Families with concerns about a child’s marriage are often interested in protecting money from a child’s divorce. This often arises in situations where a parent wishes to give away assets to her children and grandchildren. Giving assets directly to a child with an unstable marriage can put those assets in jeopardy, and this problem can be solved with the use of estate planning strategies, according to the article “Husband should keep inheritance in separate account” from The Reporter.
Everything a spouse earns while married is considered community property or marital property in most states. However, a gift or inheritance is usually considered separate property or separate from the marriage, which is articulated differently depending on what state you are in. If the gift or inheritance is not kept totally separate, that protection can be easily lost.
An inheritance or gift should not only be kept in a separate account from the spouse, but it might be a good idea to keep it at an entirely different financial institution. Since accounts within financial institutions are usually accessed online, it would be very easy for a spouse to gain access to an account, since they have likely already arranged for access to all accounts.
No other assets should be placed into this separate account, or the separation of the account will be lost and some or all of the inheritance or gift will be considered belonging to both spouses. There may be other considerations about the income generated by that money, but check with your local estate planning attorney on that issue.
The problem comes when the money from the gift or inheritance is mixed or commingled with the other assets of the marriage. Depending on what the assets are, they might be able to be untangled. More likely, the mixing will “poison the well” and make all of it subject to the divorce. Here is another issue: if the child does not believe that the spouse is a problem or if the child is being pressured by the spouse to put the money into a joint account, they may need some help from a family member to ensure protecting the money from the child’s divorce.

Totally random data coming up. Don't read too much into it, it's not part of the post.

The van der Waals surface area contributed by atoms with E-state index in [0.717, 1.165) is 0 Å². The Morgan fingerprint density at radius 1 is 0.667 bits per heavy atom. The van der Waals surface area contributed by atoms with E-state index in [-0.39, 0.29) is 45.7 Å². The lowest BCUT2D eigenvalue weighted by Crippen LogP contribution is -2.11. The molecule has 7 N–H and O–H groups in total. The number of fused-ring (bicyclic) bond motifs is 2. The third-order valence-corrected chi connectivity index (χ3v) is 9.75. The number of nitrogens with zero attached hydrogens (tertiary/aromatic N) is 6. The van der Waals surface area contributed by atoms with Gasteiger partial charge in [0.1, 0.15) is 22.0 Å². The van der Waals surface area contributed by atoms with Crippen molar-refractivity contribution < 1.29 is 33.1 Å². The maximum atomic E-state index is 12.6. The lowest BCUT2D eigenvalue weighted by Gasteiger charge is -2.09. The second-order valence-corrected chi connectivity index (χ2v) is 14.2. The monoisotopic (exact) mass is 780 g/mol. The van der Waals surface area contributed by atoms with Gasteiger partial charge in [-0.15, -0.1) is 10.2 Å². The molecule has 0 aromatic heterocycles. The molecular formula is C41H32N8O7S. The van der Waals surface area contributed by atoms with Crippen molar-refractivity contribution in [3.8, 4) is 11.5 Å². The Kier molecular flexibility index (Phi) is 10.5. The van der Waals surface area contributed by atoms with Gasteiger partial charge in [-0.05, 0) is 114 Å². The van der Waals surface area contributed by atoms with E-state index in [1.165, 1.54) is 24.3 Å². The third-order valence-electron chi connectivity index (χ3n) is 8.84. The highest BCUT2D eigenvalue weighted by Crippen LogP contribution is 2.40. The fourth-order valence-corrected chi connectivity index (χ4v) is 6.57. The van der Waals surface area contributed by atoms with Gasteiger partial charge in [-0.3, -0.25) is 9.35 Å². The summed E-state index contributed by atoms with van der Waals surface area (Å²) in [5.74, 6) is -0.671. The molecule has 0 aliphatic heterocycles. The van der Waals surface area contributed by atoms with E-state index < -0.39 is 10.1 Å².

This “help” comes in the form of the parent putting the gift or inheritance in an irrevocable trust. Everyone concerned with protecting money from a child’s divorce should consider one.
This trust will keep the money separate and will be administered under its terms. The trust can benefit the child, but will keep the money owned by the trust from being commingled and therefore, separate property. That way, if they divorce later, the money in the trust is protected. Many clients love this option and include it as part of their estate plan, especially as trusts of this type have similar benefits with the child’s creditors.
The best solution is for the parent to meet with an estate planning attorney who can work with her on protecting the money from the child’s divorce.
People often attempt to find simple workarounds to complex estate planning issues, and these DIY solutions usually backfire. It is smarter to speak with an experienced attorney, who can help both parent and child in protecting the money from a child’s divorce.
Reference: The Reporter (Dec. 20, 2020) “Husband should keep inheritance in separate account”